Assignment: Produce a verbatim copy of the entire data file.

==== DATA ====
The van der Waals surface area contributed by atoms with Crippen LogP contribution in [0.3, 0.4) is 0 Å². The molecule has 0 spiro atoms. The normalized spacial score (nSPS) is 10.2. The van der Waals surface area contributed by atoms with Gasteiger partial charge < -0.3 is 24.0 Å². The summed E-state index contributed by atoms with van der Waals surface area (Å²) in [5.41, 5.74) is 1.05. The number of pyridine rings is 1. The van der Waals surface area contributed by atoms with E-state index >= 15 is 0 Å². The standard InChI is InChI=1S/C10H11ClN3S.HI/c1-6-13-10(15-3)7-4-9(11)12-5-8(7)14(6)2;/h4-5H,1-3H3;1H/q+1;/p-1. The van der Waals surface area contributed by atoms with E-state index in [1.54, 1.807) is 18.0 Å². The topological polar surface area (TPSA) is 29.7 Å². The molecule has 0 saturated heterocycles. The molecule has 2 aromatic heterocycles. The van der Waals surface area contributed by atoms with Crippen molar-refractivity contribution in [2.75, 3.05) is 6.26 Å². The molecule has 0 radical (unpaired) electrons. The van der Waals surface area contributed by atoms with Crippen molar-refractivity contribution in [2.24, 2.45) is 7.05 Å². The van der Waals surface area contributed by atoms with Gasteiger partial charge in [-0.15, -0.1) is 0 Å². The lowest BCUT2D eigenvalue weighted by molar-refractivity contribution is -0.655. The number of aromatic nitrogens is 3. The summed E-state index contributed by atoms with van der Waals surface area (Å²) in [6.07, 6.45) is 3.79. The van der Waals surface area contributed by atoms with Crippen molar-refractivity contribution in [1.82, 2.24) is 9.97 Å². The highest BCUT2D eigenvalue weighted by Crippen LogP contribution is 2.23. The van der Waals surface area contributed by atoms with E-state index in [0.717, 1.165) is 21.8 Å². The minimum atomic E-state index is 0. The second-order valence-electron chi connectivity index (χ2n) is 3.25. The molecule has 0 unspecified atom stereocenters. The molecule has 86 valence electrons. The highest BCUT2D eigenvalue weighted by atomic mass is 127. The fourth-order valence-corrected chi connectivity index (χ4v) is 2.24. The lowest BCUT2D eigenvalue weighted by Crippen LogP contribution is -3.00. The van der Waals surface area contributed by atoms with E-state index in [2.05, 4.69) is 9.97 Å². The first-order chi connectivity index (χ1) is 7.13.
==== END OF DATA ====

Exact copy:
The van der Waals surface area contributed by atoms with Crippen LogP contribution in [0.3, 0.4) is 0 Å². The molecule has 0 spiro atoms. The normalized spacial score (nSPS) is 10.2. The van der Waals surface area contributed by atoms with Gasteiger partial charge < -0.3 is 24.0 Å². The summed E-state index contributed by atoms with van der Waals surface area (Å²) in [5.41, 5.74) is 1.05. The number of pyridine rings is 1. The van der Waals surface area contributed by atoms with E-state index >= 15 is 0 Å². The standard InChI is InChI=1S/C10H11ClN3S.HI/c1-6-13-10(15-3)7-4-9(11)12-5-8(7)14(6)2;/h4-5H,1-3H3;1H/q+1;/p-1. The van der Waals surface area contributed by atoms with E-state index in [1.54, 1.807) is 18.0 Å². The topological polar surface area (TPSA) is 29.7 Å². The molecule has 0 saturated heterocycles. The molecule has 2 aromatic heterocycles. The van der Waals surface area contributed by atoms with Crippen molar-refractivity contribution in [2.75, 3.05) is 6.26 Å². The molecule has 0 radical (unpaired) electrons. The van der Waals surface area contributed by atoms with Crippen molar-refractivity contribution in [2.24, 2.45) is 7.05 Å². The van der Waals surface area contributed by atoms with Gasteiger partial charge in [-0.15, -0.1) is 0 Å². The lowest BCUT2D eigenvalue weighted by molar-refractivity contribution is -0.655. The number of aromatic nitrogens is 3. The summed E-state index contributed by atoms with van der Waals surface area (Å²) in [6.07, 6.45) is 3.79. The van der Waals surface area contributed by atoms with Crippen molar-refractivity contribution in [1.82, 2.24) is 9.97 Å². The highest BCUT2D eigenvalue weighted by Crippen LogP contribution is 2.23. The van der Waals surface area contributed by atoms with E-state index in [0.717, 1.165) is 21.8 Å². The minimum atomic E-state index is 0. The second-order valence-electron chi connectivity index (χ2n) is 3.25. The molecule has 0 unspecified atom stereocenters. The molecule has 86 valence electrons. The highest BCUT2D eigenvalue weighted by atomic mass is 127. The fourth-order valence-corrected chi connectivity index (χ4v) is 2.24. The lowest BCUT2D eigenvalue weighted by Crippen LogP contribution is -3.00. The van der Waals surface area contributed by atoms with E-state index in [2.05, 4.69) is 9.97 Å². The first-order chi connectivity index (χ1) is 7.13.